AmericanCatholic.org
 
Skip Navigation Links
Home
Catholic News
Seasonal
Saints
Special Reports
Movies
Social Media
Shopping
Donate
Share:
Facebook
Twitter
Google Plus
LinkedIn
Email
RSS Feeds

advertisement
ON FAITH & MEDIA View Comments

Larry Crowne

By
Sr. Rose Pacatte, F.S.P.
Source: AmericanCatholic.org

I wanted to like “Larry Crowne”, a new film directed by the brilliant Oscar-winner Tom Hanks and co-written with Nia Vardalos, who gave us the wonderful film “My Big Fat Greet Wedding” in 2002. Yes, I was looking forward to seeing “Larry Crowne” but the best thing about it was seeing it after “Transformers: Dark of the Moon”. It gave me a chance to unwind. Unfortunately, I almost fell asleep.
 
Larry (Tom Hanks) is a middle-aged retail worker who gets along with everyone. He’s been employee of the month nine times. But he is fired because he does not have a college diploma and cannot advance in the company. He was in the Navy for twenty years but this does not seem to count. Recently divorced with no children, he regroups – and buys a motor scooter from his next-door neighbor with a never-ending yard sale, Lamar (Cedric the Entertainer), to save on gas.
 
An advisor suggests that Larry take a speech class and another on basic economics. The speech teacher, Mercedes (Julia Roberts), is unhappy but her class of ten students responds to her reluctant teaching, much to her surprise. When Larry offers her a ride after a disastrous dinner with her porn-addicted husband,  Mercedes responds to his genuine and gentle kindness.
 
The class is made up of interesting people but they really never get a chance to develop, and the storyline for one girl who drops out to open a business, is never really concluded. There was one student, though, that caught my eye; she looked just like Mamie Gummer, daughter of Meryl Streep, who has had a recurring role as a deliciously devious and brilliant attorney on CBS “The Good Wife”.  The credits listed her as Grace Gummer, another of Meryl Streep’s four children. Grace has a small role here, but she may be an actress to watch.
 
The economics class starts off well; the professor, Dr. Matsutani (George Takei)  thinks he’s a comedian but he speaks so slowly that the film’s energy drops every time we end up in his class.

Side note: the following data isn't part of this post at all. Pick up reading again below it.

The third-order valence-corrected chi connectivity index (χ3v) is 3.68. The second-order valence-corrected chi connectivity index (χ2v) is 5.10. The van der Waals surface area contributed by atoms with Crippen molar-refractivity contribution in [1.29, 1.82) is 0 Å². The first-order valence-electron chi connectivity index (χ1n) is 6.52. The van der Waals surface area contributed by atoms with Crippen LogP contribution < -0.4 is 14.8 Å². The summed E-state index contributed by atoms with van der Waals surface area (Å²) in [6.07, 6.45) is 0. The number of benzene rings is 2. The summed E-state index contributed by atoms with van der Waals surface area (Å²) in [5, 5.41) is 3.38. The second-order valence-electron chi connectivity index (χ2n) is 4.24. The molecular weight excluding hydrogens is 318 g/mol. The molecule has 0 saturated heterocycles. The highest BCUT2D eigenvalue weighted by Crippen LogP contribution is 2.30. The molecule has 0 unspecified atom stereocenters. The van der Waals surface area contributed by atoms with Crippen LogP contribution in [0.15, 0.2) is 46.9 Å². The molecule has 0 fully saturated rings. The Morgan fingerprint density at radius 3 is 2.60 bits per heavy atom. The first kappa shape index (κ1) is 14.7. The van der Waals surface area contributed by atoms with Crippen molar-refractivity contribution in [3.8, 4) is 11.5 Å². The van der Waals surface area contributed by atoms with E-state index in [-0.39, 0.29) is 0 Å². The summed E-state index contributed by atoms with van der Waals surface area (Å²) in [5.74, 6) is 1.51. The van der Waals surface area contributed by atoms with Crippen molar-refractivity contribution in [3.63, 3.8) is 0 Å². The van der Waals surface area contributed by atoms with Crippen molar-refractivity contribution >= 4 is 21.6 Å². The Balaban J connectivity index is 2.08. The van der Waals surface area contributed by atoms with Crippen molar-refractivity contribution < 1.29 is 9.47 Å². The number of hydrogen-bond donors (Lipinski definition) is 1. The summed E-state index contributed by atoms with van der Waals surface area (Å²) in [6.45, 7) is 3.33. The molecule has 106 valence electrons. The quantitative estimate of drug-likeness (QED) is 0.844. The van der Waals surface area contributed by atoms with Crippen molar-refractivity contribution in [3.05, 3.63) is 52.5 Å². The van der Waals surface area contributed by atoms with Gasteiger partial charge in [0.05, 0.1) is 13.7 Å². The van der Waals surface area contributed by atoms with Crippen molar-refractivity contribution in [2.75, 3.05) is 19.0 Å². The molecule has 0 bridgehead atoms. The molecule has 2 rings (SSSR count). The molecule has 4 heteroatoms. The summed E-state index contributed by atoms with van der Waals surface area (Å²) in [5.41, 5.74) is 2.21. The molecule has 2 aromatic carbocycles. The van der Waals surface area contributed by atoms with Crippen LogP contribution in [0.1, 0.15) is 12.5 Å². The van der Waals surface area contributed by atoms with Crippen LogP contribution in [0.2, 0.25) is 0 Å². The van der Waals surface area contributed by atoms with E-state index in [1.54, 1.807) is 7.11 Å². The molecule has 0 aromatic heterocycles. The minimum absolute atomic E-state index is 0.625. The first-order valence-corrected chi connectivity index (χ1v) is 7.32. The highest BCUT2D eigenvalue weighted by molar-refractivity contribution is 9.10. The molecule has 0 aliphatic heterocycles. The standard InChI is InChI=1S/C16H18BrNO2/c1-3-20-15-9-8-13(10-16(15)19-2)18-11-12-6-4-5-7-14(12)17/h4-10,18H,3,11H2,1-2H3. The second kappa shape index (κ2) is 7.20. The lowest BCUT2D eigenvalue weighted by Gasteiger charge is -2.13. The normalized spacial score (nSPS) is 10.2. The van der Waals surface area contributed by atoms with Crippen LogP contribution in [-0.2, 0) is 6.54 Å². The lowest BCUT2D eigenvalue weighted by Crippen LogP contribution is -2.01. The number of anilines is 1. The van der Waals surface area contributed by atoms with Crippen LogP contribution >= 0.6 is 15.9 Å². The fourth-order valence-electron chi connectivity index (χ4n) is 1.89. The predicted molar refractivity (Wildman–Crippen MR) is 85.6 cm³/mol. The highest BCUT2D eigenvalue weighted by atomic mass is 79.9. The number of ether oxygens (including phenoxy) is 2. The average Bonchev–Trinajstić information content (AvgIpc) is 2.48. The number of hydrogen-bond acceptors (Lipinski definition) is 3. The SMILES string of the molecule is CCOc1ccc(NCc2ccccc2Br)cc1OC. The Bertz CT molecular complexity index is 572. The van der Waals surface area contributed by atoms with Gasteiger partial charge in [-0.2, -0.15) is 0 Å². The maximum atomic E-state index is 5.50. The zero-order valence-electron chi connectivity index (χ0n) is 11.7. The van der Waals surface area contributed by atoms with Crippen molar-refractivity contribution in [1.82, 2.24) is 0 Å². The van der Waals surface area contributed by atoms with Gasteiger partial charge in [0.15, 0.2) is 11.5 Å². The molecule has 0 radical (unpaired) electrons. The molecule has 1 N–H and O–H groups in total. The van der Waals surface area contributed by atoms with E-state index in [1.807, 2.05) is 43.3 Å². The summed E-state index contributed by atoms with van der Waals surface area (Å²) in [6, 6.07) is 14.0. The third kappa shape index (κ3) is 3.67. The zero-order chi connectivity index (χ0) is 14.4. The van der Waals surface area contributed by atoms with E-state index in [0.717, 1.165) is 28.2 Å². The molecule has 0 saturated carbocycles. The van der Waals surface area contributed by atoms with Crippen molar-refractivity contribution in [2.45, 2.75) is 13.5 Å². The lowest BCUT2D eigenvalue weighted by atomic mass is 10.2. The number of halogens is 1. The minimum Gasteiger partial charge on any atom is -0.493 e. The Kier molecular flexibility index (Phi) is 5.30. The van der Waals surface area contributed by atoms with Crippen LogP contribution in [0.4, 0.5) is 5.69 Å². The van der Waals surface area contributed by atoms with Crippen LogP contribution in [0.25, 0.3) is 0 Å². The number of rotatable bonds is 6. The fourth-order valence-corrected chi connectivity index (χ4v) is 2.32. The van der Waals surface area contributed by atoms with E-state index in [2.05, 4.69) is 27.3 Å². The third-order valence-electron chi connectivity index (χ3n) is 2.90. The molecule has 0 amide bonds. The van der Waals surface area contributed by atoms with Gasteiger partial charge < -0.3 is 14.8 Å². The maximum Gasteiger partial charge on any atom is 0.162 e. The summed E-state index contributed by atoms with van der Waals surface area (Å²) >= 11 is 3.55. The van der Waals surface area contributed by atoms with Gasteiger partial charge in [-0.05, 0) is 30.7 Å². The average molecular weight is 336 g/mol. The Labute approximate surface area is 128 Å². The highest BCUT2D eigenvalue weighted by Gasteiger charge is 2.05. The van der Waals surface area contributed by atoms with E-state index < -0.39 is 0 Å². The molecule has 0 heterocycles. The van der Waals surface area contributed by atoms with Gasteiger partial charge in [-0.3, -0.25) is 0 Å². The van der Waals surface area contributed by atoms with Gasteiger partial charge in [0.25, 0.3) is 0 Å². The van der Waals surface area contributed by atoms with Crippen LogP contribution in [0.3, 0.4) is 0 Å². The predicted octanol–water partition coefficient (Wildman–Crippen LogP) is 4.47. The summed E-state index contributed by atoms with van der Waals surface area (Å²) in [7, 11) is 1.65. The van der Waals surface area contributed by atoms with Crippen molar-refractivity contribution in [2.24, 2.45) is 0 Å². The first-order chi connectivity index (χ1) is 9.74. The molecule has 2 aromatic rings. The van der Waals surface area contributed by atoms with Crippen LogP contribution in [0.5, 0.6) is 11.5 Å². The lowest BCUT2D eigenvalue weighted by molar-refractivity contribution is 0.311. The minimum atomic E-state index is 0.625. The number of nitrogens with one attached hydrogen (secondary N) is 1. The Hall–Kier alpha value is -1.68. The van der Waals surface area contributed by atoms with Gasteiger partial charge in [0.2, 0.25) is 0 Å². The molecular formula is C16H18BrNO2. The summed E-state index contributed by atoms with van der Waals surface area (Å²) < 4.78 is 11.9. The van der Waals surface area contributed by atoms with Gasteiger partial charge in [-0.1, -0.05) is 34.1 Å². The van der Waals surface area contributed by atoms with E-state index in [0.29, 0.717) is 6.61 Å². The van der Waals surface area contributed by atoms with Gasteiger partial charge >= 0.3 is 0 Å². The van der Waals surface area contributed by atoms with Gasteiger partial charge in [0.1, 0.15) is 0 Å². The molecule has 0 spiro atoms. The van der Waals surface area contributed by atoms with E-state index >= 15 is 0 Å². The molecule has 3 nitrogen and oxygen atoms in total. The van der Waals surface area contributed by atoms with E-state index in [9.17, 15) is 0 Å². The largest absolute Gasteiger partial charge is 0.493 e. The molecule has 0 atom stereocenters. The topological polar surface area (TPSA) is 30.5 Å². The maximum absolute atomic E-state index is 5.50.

“Larry Crowne” is a good-hearted film that wants to encourage people in economically depressed times, to re-train, go back to school, and for some audiences, this will resonate.  It makes a great point that pornography destroys relationships (without showing any). But the mega-watt star power of Hanks and Roberts overwhelms the simplicity of the script that never quite finds its footing.


Search reviews at CatholicMovieReviews.org


Thank you for your comments. Editors will review all posts before they are visible on the website.

blog comments powered by Disqus






Benedict Joseph Labre: Benedict Joseph Labre was truly eccentric, one of God's special little ones. Born in France and the eldest of 18 children, he studied under his uncle, a parish priest. Because of poor health and a lack of suitable academic preparation he was unsuccessful in his attempts to enter the religious life. Then, at 16 years of age, a profound change took place. Benedict lost his desire to study and gave up all thoughts of the priesthood, much to the consternation of his relatives. 
<p>He became a pilgrim, traveling from one great shrine to another, living off alms. He wore the rags of a beggar and shared his food with the poor. Filled with the love of God and neighbor, Benedict had special devotion to the Blessed Mother and to the Blessed Sacrament. In Rome, where he lived in the Colosseum for a time, he was called "the poor man of the Forty Hours Devotion" and "the beggar of Rome." The people accepted his ragged appearance better than he did. His excuse to himself was that "our comfort is not in this world." </p><p>On the last day of his life, April 16, 1783, Benedict Joseph dragged himself to a church in Rome and prayed there for two hours before he collapsed, dying peacefully in a nearby house. Immediately after his death the people proclaimed him a saint. </p><p>He was officially proclaimed a saint by Pope Leo XIII at canonization ceremonies in 1883.</p> American Catholic Blog Today offers limitless possibilities for holiness. Lean into His grace. The only thing keeping us from sainthood is ourselves.

 
PICKS OF THE WEEK
Pope Francis!

Why did the pope choose the name Francis? Find out in this new book by Gina Loehr.

The Seven Last Words

By focusing on God's love for humanity expressed in the gift of Jesus, The Last Words of Jesus serves as a rich source of meditation throughout the year.

Visiting Mary
In this book Cragon captures the experience of visiting these shrines, giving us a personal glimpse into each place.
John Paul II

Here is a book to be read and treasured as we witness the recognition given John Paul II as a saint for our times.

The Surprising Pope

Get new insight into this humble and gentle man—Pope John XXIII--who ushered in the Church's massive changes of Vatican II.


 
CATHOLIC GREETINGS
Holy Thursday
The Church remembers today both the institution of the Eucharist and our mandate to service.
Wednesday of Holy Week
Today join Catholics around the world in offering prayers for our Pope Emeritus on his 87th birthday.
Tuesday of Holy Week
Today keep in prayer all the priests and ministers throughout the world who will preside at Holy Week services.
Monday of Holy Week
Holy Week reminds us of the price Jesus paid for our salvation. Take time for prayer at home and at church.
Palm Sunday
Holy Week services and prayers invite us to follow Jesus into Jerusalem, experiencing the events of his passion and death.



Come find us at: Facebook | St. Anthony Messenger magazine Twitter | American Catholic YouTube | American Catholic